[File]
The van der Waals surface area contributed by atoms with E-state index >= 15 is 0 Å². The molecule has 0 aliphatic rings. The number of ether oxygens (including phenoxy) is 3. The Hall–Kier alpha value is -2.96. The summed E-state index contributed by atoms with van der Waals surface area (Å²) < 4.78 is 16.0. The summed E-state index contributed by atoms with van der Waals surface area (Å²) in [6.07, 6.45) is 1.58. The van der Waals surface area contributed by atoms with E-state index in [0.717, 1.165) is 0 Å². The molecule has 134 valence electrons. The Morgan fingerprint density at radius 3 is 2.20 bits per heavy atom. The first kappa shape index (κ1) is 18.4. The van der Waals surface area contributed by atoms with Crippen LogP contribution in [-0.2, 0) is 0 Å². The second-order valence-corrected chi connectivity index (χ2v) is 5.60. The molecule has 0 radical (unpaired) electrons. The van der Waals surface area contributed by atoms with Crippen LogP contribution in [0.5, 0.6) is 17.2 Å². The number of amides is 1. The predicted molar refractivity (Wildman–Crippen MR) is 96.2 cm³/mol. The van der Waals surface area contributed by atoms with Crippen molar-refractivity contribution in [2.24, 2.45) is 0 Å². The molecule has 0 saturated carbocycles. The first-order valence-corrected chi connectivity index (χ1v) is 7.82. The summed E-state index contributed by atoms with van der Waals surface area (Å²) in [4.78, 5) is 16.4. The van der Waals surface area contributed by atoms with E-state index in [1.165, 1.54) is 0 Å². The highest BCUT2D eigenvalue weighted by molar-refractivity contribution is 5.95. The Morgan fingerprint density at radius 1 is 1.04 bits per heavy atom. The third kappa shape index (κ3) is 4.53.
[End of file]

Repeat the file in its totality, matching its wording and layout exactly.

The van der Waals surface area contributed by atoms with E-state index >= 15 is 0 Å². The molecule has 0 aliphatic rings. The number of ether oxygens (including phenoxy) is 3. The Hall–Kier alpha value is -2.96. The summed E-state index contributed by atoms with van der Waals surface area (Å²) < 4.78 is 16.0. The summed E-state index contributed by atoms with van der Waals surface area (Å²) in [6.07, 6.45) is 1.58. The van der Waals surface area contributed by atoms with E-state index in [0.717, 1.165) is 0 Å². The molecule has 134 valence electrons. The Morgan fingerprint density at radius 3 is 2.20 bits per heavy atom. The first kappa shape index (κ1) is 18.4. The van der Waals surface area contributed by atoms with Crippen LogP contribution in [-0.2, 0) is 0 Å². The second-order valence-corrected chi connectivity index (χ2v) is 5.60. The molecule has 0 radical (unpaired) electrons. The van der Waals surface area contributed by atoms with Crippen LogP contribution in [0.5, 0.6) is 17.2 Å². The number of amides is 1. The predicted molar refractivity (Wildman–Crippen MR) is 96.2 cm³/mol. The van der Waals surface area contributed by atoms with Crippen molar-refractivity contribution in [2.24, 2.45) is 0 Å². The molecule has 0 saturated carbocycles. The first-order valence-corrected chi connectivity index (χ1v) is 7.82. The summed E-state index contributed by atoms with van der Waals surface area (Å²) in [4.78, 5) is 16.4. The van der Waals surface area contributed by atoms with E-state index in [1.165, 1.54) is 0 Å². The highest BCUT2D eigenvalue weighted by molar-refractivity contribution is 5.95. The Morgan fingerprint density at radius 1 is 1.04 bits per heavy atom. The third kappa shape index (κ3) is 4.53.